I go to an internet cafe slash panino house and take advantage of their air conditioning, free internet and of course spicy salami panini.
It is the ‘study’ period in Catania. This means that the diligent studious few spend a full month in preparation for one 20 minute oral exam.
In practice this means they dutifully lug some books along with them to the beach or to the bar. Because the exams are in the oral format the students have been conditioned into thinking that the best way to remember the useless info that they study is to read it and then repeat it aloud. Therefore all over Catania there are those who sit and talk to themselves. At times like this it’s quite difficult to identify the maniacs.
One young man comes in and sits by a table. He opens a book and commences to mumble paragraphs out loud to himself. To the casual stranger he is little more than another freak chattering to himself in public. To the trained eye, however, he is an erudite Catanese student.
Some students meet specially in air conditioned rooms and test each other’s knowledge by posing exam questions that they have invented. No one knows what will be asked; out of a book of 200 pages, one may be asked three or four quite specific questions. They must answer correctly though to at least 3 of these or be failed on the spot.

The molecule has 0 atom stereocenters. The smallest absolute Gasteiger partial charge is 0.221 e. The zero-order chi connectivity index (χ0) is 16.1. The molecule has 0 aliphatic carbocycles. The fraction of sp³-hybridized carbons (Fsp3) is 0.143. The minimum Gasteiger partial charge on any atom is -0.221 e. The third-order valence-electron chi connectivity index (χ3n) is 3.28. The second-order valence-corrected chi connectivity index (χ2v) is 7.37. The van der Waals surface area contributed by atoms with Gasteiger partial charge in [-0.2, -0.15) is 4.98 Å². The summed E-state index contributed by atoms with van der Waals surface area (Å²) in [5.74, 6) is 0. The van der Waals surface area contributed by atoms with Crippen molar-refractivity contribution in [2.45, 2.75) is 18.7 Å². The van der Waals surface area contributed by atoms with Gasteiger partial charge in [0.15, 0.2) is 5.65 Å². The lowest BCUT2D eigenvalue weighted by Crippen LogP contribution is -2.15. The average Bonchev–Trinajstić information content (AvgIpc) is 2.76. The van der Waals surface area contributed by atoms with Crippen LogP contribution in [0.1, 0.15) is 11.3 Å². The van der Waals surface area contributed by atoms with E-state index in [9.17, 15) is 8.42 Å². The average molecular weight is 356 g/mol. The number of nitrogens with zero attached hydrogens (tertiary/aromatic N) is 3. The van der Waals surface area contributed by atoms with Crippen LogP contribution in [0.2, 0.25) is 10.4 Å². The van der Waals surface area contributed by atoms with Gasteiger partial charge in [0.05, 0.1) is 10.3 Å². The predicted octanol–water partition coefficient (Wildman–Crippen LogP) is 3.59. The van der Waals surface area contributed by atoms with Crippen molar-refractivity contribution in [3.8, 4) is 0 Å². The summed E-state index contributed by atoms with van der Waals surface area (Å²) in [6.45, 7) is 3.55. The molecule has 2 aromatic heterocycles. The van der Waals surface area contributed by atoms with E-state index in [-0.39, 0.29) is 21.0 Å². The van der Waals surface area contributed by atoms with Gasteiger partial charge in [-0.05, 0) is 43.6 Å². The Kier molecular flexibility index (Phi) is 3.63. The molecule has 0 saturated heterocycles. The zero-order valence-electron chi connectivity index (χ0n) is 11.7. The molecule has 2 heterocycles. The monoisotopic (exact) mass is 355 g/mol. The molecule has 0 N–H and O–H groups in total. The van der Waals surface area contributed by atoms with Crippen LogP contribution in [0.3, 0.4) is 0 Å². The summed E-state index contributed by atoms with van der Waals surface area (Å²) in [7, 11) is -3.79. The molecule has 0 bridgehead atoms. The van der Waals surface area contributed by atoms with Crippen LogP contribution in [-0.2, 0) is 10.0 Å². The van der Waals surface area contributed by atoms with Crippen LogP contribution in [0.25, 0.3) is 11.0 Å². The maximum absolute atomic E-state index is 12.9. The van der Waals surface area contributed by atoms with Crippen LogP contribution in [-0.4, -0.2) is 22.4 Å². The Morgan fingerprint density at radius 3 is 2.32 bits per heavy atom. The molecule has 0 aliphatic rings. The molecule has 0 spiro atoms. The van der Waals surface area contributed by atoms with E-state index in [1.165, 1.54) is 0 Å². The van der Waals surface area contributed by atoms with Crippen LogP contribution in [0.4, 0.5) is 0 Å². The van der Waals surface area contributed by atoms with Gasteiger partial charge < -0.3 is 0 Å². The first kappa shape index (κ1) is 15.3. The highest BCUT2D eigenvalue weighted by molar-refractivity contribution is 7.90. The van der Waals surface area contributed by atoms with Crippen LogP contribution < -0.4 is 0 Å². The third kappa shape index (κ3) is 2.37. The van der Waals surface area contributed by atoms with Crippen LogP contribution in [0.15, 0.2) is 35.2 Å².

This cafe is polluted by some particularly inane and rather chatty Sicilian ladies. They prance around with little purpose other than to seek attention from whatever men are in the vicinity. They spend their entire ‘study’ period drinking caffe freddo, eating gelato and gossiping about foreigners who are in earshot.
‘Is he an American?’ asks one.
‘Probably, look at him. He’s definitely a foreigner,’ concludes another.
‘Be careful, maybe he’ll hear you,’ warns a third.
‘Don’t worry, he can’t speak Italian.’
I continue typing, perfecting my ignorant innocence.
John P Brady writes fiction, articles and a blog about life in Italy, where he has chosen to make his home. His first book, a collection, entitled Back to the Gaff has been recently published by Roadside Fiction. It concerns the wild happenings in Dublin by night and documents the attitudes of the youth in modern Irish society. Keep up to date with his writing by subscribing:
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Back to the Gaff
Scandalous Narratives of Contemporary Ireland
Back to the Gaff is a book by new author John P Brady, which describes the excessive and outrageous nature of Irish night life. Meet an array of eccentric individuals who populate the bars of Dublin, living lives of decadence and abandon. Their frolics inevitably lead to a trip ‘back to the gaff,’ which in Dublin-speak means gravitating towards someone’s place of residence where the depravity continues.
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